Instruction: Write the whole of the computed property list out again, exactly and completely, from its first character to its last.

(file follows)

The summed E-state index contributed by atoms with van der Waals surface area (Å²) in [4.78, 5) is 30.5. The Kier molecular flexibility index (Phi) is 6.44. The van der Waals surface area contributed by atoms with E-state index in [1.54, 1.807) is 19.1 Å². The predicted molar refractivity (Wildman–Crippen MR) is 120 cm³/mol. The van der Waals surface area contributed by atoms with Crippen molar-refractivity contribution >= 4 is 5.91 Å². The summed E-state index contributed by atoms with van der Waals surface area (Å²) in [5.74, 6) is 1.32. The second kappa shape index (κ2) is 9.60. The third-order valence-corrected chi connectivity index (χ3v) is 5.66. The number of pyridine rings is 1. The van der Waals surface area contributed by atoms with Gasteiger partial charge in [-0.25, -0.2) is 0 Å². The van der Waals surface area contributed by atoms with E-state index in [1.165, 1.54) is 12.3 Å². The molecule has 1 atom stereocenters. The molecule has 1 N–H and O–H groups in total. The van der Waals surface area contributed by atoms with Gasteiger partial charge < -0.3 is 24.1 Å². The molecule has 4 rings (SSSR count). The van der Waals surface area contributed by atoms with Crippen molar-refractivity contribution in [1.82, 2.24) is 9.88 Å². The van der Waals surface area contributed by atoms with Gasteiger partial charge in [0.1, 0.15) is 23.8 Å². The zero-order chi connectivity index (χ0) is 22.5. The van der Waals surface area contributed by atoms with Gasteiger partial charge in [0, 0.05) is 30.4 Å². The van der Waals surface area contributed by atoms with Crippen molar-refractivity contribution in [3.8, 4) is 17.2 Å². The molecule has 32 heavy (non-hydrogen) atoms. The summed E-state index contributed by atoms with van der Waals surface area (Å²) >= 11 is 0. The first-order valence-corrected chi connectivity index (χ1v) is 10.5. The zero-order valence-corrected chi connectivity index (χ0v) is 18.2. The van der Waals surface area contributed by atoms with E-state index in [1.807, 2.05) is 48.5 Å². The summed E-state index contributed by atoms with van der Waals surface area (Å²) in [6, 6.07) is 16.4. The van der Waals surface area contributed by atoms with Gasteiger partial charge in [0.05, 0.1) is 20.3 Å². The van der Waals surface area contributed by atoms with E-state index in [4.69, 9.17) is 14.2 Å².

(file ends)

The summed E-state index contributed by atoms with van der Waals surface area (Å²) in [4.78, 5) is 30.5. The Kier molecular flexibility index (Phi) is 6.44. The van der Waals surface area contributed by atoms with E-state index in [1.54, 1.807) is 19.1 Å². The predicted molar refractivity (Wildman–Crippen MR) is 120 cm³/mol. The van der Waals surface area contributed by atoms with Crippen molar-refractivity contribution >= 4 is 5.91 Å². The summed E-state index contributed by atoms with van der Waals surface area (Å²) in [5.74, 6) is 1.32. The second kappa shape index (κ2) is 9.60. The third-order valence-corrected chi connectivity index (χ3v) is 5.66. The number of pyridine rings is 1. The van der Waals surface area contributed by atoms with Gasteiger partial charge in [-0.25, -0.2) is 0 Å². The van der Waals surface area contributed by atoms with E-state index in [1.165, 1.54) is 12.3 Å². The molecule has 1 atom stereocenters. The molecule has 1 N–H and O–H groups in total. The van der Waals surface area contributed by atoms with Gasteiger partial charge < -0.3 is 24.1 Å². The molecule has 4 rings (SSSR count). The van der Waals surface area contributed by atoms with Crippen molar-refractivity contribution in [1.82, 2.24) is 9.88 Å². The van der Waals surface area contributed by atoms with Gasteiger partial charge in [0.1, 0.15) is 23.8 Å². The zero-order chi connectivity index (χ0) is 22.5. The van der Waals surface area contributed by atoms with Gasteiger partial charge in [0, 0.05) is 30.4 Å². The van der Waals surface area contributed by atoms with Crippen molar-refractivity contribution in [3.8, 4) is 17.2 Å². The molecule has 32 heavy (non-hydrogen) atoms. The summed E-state index contributed by atoms with van der Waals surface area (Å²) >= 11 is 0. The first-order valence-corrected chi connectivity index (χ1v) is 10.5. The zero-order valence-corrected chi connectivity index (χ0v) is 18.2. The van der Waals surface area contributed by atoms with E-state index in [1.807, 2.05) is 48.5 Å². The summed E-state index contributed by atoms with van der Waals surface area (Å²) in [6, 6.07) is 16.4. The van der Waals surface area contributed by atoms with Gasteiger partial charge in [0.05, 0.1) is 20.3 Å². The van der Waals surface area contributed by atoms with E-state index in [4.69, 9.17) is 14.2 Å².